http://www.discovery.com/tv-shows/street-outlaws/bios/azn/

By the way, when I saw those proportions of nearly 35/41, you immediately came to mind as we just had that conversation a week or so ago. :cool2:
 

sledge

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@sledge
I did random screenshots.
Which does diamond look more bright for you? Right or left?
Screenshot 2019-01-28 15.32.13.png Screenshot 2019-01-28 15.32.33.png Screenshot 2019-01-28 15.32.45.png Screenshot 2019-01-28 15.33.15.png
No doubt, the Bhajan stone.

What I meant by my earlier comments is based on an HCA score and proportions, most people here wouldn't have ever picked that stone over one like the KP.

We would have been wrong, as your comparison shows. :cool2:
 

gm89uk

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Nice video @sledge !

In all fairness, the Bhajan stone looks brighter because the arrows are lighting up, and not obstructed. My wife's diamond is a 35/40.8, and at my normal viewing distance (just less than 12 inches), I see just the occasional black arrow, rather than 8 stark black arrows. The 40.7- 40.8 pavilion superideals do not look like 8 black arrows in real life either. So is the assessment of the diamonds too close? More so than would be when someone is viewing the stone? Maybe the parameters and apparent brightness would be different if they were recorded and assessed at a different focal length.

I like the point at which the black arrow turns white, and dispersion is at its best.

I can of course view it closer and see the obstruction, but it's not a common way to view the diamond

@Serg in several of your photos KP has the LGF and the pavilion mains are obstructed. This suggests the video was taken at the distance most likely to pronounce the performance of the 34.8/41.2. Those two diamonds would excel at different distances and so it's not entirely fair to judge a winner at just one distance / level of obstruction.

Edit: That website is really interesting. You can rank by cut, fire and brightness and other attributes. Some of the stones there are quite surprising.
Like this one: which looks like an amazing stone, but is graded very good cut.
https://cutwise.com/diamond/32408?sp=43
 
Last edited:

Serg

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Nice video @sledge !


I can of course view it closer and see the obstruction, but it's not a common way to view the diamond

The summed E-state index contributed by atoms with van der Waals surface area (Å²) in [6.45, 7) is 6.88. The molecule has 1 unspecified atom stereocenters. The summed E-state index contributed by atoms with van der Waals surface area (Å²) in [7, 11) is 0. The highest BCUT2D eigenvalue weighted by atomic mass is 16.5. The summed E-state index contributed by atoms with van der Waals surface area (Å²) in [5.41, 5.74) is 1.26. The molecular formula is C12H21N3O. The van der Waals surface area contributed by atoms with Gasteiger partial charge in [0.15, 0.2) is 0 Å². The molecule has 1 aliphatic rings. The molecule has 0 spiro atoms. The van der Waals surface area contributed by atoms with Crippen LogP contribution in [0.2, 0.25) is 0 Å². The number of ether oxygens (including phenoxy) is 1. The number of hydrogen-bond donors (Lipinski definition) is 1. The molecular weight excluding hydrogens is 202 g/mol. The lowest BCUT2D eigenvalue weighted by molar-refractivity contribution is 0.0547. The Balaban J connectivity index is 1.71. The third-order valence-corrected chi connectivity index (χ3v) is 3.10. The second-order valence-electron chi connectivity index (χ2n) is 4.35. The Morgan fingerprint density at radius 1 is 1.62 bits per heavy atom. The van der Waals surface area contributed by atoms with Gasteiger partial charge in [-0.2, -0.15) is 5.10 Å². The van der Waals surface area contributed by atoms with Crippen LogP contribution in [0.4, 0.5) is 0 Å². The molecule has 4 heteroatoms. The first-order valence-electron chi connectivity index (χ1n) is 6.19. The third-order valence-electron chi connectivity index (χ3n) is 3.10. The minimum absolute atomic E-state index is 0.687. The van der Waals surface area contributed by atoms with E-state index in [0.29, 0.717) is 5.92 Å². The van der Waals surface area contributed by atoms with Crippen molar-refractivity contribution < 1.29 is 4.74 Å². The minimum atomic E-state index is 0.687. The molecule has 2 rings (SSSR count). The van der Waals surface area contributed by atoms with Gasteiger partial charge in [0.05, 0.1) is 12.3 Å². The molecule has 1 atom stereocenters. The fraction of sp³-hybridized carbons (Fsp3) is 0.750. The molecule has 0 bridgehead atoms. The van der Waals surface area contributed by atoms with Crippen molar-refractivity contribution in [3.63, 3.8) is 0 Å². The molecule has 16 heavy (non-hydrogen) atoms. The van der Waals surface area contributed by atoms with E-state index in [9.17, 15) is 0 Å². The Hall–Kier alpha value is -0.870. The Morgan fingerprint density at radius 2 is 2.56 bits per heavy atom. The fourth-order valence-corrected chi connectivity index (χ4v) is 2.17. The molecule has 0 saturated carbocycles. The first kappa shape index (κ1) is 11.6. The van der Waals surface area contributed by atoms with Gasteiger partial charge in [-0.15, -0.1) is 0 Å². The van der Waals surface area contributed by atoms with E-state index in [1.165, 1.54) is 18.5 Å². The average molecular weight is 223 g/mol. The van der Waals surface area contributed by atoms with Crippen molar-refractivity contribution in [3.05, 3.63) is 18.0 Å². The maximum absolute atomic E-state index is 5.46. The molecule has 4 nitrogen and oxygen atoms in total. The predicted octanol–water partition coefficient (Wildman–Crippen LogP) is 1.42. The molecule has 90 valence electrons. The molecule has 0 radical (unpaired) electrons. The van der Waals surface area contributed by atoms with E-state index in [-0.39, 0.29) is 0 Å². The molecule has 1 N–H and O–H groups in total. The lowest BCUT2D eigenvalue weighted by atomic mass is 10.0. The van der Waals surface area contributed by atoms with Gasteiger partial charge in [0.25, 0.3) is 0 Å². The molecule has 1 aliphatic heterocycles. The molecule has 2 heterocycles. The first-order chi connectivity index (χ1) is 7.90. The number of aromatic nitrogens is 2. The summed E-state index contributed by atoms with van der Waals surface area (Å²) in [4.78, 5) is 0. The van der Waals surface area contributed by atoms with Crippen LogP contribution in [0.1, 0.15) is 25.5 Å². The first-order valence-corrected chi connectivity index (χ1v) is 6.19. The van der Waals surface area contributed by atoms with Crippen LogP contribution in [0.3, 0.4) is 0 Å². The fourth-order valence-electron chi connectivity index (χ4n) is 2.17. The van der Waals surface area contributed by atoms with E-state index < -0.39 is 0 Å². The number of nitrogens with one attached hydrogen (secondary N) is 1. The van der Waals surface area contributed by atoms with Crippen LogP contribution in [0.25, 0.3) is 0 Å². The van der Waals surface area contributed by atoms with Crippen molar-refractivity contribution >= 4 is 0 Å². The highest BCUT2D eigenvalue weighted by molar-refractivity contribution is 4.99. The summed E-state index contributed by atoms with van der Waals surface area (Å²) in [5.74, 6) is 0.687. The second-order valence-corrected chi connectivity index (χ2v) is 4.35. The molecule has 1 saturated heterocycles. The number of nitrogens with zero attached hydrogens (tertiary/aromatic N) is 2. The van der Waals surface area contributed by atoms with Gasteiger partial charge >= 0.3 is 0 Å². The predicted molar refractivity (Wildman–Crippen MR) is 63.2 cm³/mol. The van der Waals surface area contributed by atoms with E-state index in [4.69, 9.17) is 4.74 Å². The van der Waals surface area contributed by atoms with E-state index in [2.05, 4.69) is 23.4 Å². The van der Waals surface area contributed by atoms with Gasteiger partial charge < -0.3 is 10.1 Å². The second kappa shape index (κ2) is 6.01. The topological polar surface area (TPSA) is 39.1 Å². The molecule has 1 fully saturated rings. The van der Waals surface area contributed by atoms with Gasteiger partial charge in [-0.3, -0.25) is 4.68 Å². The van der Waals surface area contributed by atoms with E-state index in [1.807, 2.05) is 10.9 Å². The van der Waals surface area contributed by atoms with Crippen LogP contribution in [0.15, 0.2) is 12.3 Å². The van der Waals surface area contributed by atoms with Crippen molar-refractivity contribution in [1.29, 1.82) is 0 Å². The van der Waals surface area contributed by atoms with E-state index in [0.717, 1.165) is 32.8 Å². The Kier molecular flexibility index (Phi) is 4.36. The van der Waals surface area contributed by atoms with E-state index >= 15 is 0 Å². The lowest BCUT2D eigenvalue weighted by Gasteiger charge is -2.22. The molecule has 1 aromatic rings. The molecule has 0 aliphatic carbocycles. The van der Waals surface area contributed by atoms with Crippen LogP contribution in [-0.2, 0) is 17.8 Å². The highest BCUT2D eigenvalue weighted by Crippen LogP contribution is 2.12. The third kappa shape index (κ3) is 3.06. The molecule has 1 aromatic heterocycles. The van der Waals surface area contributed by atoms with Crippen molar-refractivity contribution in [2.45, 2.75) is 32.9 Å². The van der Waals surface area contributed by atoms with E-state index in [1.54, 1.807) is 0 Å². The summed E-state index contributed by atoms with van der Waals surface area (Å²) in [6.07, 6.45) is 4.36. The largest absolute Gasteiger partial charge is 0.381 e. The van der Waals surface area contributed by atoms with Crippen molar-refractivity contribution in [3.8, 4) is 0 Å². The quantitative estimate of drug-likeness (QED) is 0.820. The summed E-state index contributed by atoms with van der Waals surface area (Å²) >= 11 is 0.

@Serg in several of your photos KP has the LGF and the pavilion mains are obstructed. This suggests the video was taken at the distance most likely to pronounce the performance of the 34.8/41.2. Those two diamonds would excel at different distances and so it's not entirely fair to judge a winner at just one distance / level of obstruction.

Edit: That website is really interesting. You can rank by cut, fire and brightness and other attributes. Some of the stones there are quite surprising.
Like this one: which looks like an amazing stone, but is graded very good cut.
https://cutwise.com/diamond/32408?sp=43
What is your opinion about common way to see round diamonds in engagement rings ?
AGS defines distance view as 250mm and head obscuration 30 degree.
I believe it is too short distance and we use 350mm, that create 24 degree head obscuration for Ladies without wealth of hair on the head sides( otherwise head obscuration could much bigger)


it is very tricky to model correctly human stereo vision by mono camera.
To verify Dibox2.0 head obscuration angle we compared Dibox2,0 stereo movies on stereo TV with observation of real diamonds.
We found that 30 degree creates too strong obscuration , 20-22 degree is not big enough to create good brilliancy for typical ASG0 RBC. Finally we selected 26 degree, but may be 24 degree is better.
Absolutely correct results possible only with stereo camera but it is much more complicated and expensive setup .

What is your definition for common head obscuration ?

about 5.30ct Ankit diamond : which looks like an amazing stone, but is graded very good cut.

It is my headache last weeks. The brilliancy score 0.88 ( VG) is also surprise for me. I did not find a reason of such low score yet. This movie had been done from Dibox2.0-18x15 recently assembled for big diamonds.( 5ct is too big for standard Dibox2.0). May be something wrong with head obscuration but I did not find exact reason yet.
In same time I found that Crown halves are dark to often .
Screenshot 2019-01-29 10.51.07.png Screenshot 2019-01-29 10.51.13.png
check I3D report https://cutwise.com/report/?dataPath=https://d2nacvsrulb1i0.cloudfront.net/p1/4f9dfeda-f239-4e9a-9898-a3a0e09869d9/32408/149650/bfecb9a0-4693-4ab9-a59e-dc5d21b96984/source.src/Ankit_1196930303-report.js.json

Crown azimuth deviation from Ideal. Halves have painting 2 degree.
Screenshot 2019-01-29 10.01.31.png
Btw. GIA grade is EX, and our cut grade is also EX. I have not any idea why an operator uploaded LAB cut grade VG, I have asked to check a reason and fix it.( most probably human mistake)

Screenshot 2019-01-29 10.27.10.png
 

EvaEvans

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@Garry H (Cut Nut)
I applause your idea to add the symmetry as a factor for the HCA!
I would buy a diamond with not excellent lab cut grade or HCA score above 2.0, but only if the symmetry is excellent.
I pay much more attention to the symmetry than to the common standards of excellent/ideal cut.
The importance of the symmetry for me is essential.